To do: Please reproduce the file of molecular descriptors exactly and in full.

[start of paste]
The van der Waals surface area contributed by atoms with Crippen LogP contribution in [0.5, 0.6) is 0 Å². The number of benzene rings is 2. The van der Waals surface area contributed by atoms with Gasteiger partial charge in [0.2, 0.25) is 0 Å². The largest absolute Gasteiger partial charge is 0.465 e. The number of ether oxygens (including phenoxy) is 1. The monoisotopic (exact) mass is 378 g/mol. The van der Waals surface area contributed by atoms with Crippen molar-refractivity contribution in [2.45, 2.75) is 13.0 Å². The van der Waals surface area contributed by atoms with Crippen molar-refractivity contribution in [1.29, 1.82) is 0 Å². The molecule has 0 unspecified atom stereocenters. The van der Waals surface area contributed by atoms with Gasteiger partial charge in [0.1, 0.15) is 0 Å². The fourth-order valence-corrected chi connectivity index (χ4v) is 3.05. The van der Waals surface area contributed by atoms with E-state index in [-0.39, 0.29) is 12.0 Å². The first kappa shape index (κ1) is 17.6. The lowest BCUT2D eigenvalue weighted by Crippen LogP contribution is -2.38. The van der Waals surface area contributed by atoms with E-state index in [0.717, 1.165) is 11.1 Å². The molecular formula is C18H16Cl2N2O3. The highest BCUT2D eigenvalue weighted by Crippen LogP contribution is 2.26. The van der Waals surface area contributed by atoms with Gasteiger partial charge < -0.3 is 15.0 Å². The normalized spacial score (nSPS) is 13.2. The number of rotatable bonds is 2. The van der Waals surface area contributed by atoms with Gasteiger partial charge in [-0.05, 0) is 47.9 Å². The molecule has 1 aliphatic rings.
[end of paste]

The van der Waals surface area contributed by atoms with Crippen LogP contribution in [0.5, 0.6) is 0 Å². The number of benzene rings is 2. The van der Waals surface area contributed by atoms with Gasteiger partial charge in [0.2, 0.25) is 0 Å². The largest absolute Gasteiger partial charge is 0.465 e. The number of ether oxygens (including phenoxy) is 1. The monoisotopic (exact) mass is 378 g/mol. The van der Waals surface area contributed by atoms with Crippen molar-refractivity contribution in [2.45, 2.75) is 13.0 Å². The van der Waals surface area contributed by atoms with Crippen molar-refractivity contribution in [1.29, 1.82) is 0 Å². The molecule has 0 unspecified atom stereocenters. The van der Waals surface area contributed by atoms with Gasteiger partial charge in [0.1, 0.15) is 0 Å². The fourth-order valence-corrected chi connectivity index (χ4v) is 3.05. The van der Waals surface area contributed by atoms with E-state index in [-0.39, 0.29) is 12.0 Å². The first kappa shape index (κ1) is 17.6. The lowest BCUT2D eigenvalue weighted by Crippen LogP contribution is -2.38. The van der Waals surface area contributed by atoms with E-state index in [0.717, 1.165) is 11.1 Å². The molecular formula is C18H16Cl2N2O3. The highest BCUT2D eigenvalue weighted by Crippen LogP contribution is 2.26. The van der Waals surface area contributed by atoms with Gasteiger partial charge < -0.3 is 15.0 Å². The normalized spacial score (nSPS) is 13.2. The number of rotatable bonds is 2. The van der Waals surface area contributed by atoms with Gasteiger partial charge in [-0.05, 0) is 47.9 Å². The molecule has 1 aliphatic rings.